Frequently Asked Questions

HOW DO I KNOW IF I NEED A HYSTERECTOMY (removal of the uterus)?

Some women may need a hysterectomy because of pressure from large fibroids (overgrown benign whorls of uterine muscle), causing pressure, pain or bleeding that can't be managed by natural methods, pills or hormones.

Some women cannot accomplish their activities of daily life during their periods and need relief long before menopause will naturally occur at age 50.

Some have a leaky bladder when coughing, or laughing or after sudden motion and want an improved quality of daily life without urinary leakage.

Some women’s uterus begins to droop down the vagina causing bothersome pressure and distraction.

If there is no other way to manage the symptoms, and the symptoms are significantly distracting from daily life: do it.

Removal of the uterus stops all vaginal bleeding, relieves pressure from fibroids.

Hysterectomy and removal of the ovaries have gotten a bad reputation ever since some doctors performed them unnecessarily in the 1970’s or failed to help their patients feel their best afterward the surgery. Extensive research on large numbers of women tells us that 98% of women who have a hysterectomy are actually very satisfied and happier afterward than before. It goes unnoticed that after hysterectomy with removal of ovaries and tubes, breast cancer risk is halved, and uterine, cervical and ovarian cancers are reduced to zero.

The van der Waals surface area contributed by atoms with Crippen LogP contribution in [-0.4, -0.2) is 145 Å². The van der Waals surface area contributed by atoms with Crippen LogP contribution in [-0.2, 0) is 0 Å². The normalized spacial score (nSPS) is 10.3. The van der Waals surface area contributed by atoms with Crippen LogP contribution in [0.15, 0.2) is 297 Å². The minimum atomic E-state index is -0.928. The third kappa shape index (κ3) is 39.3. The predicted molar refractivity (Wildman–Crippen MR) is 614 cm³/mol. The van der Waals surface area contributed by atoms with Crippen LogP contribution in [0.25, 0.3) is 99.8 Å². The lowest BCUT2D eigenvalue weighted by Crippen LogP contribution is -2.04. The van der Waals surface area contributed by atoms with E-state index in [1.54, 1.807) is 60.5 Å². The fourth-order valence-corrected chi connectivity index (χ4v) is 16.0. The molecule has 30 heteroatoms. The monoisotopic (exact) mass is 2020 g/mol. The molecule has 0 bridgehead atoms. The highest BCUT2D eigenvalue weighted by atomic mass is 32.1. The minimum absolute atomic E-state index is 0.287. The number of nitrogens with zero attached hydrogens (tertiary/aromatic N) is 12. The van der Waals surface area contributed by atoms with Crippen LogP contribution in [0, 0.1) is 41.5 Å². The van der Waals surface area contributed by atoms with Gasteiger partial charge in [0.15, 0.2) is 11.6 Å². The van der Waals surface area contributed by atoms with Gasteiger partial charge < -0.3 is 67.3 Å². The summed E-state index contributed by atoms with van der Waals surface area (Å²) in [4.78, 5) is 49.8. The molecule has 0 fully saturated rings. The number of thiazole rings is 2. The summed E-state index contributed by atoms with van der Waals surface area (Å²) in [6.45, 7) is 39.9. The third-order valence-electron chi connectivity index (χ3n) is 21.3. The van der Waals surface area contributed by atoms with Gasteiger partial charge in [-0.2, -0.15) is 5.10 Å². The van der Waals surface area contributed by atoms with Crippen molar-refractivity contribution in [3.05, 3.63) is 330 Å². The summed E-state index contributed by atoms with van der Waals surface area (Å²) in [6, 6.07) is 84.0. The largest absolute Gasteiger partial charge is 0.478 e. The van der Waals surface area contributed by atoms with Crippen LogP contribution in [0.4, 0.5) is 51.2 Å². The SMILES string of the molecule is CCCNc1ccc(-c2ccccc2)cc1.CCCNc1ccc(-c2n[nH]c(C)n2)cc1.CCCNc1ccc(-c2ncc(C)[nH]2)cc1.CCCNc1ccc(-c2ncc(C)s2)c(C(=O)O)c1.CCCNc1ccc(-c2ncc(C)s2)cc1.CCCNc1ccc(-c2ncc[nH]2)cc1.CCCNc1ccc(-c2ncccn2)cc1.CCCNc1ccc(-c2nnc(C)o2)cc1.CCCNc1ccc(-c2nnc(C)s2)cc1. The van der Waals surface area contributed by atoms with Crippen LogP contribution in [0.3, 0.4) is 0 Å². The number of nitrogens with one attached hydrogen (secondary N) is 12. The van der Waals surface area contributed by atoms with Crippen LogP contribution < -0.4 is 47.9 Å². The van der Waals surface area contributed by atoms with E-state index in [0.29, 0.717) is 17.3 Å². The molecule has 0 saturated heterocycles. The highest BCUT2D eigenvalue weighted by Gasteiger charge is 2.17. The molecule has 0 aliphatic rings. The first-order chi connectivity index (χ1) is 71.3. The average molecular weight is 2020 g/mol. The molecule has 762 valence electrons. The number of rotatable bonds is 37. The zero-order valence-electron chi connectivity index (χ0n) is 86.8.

If you need a hysterectomy, have it done by laparoscopy (tiny incisions)! With Total Laparoscopic Hysterectomy (TLH) recovery is complete in two weeks. There is far less blood loss (a half cup versus two cups), less pain (most use no narcotics post op), shorter hospital stays (overnight versus 3-5 days) and speedier return to work (two weeks versus 6 weeks) than with large, open-incisional surgeries. Complications are the same. The only reason NOT to use these tiny incisions is when the doctor DOES NOT KNOW HOW to perform TLH, or does not preform many of them.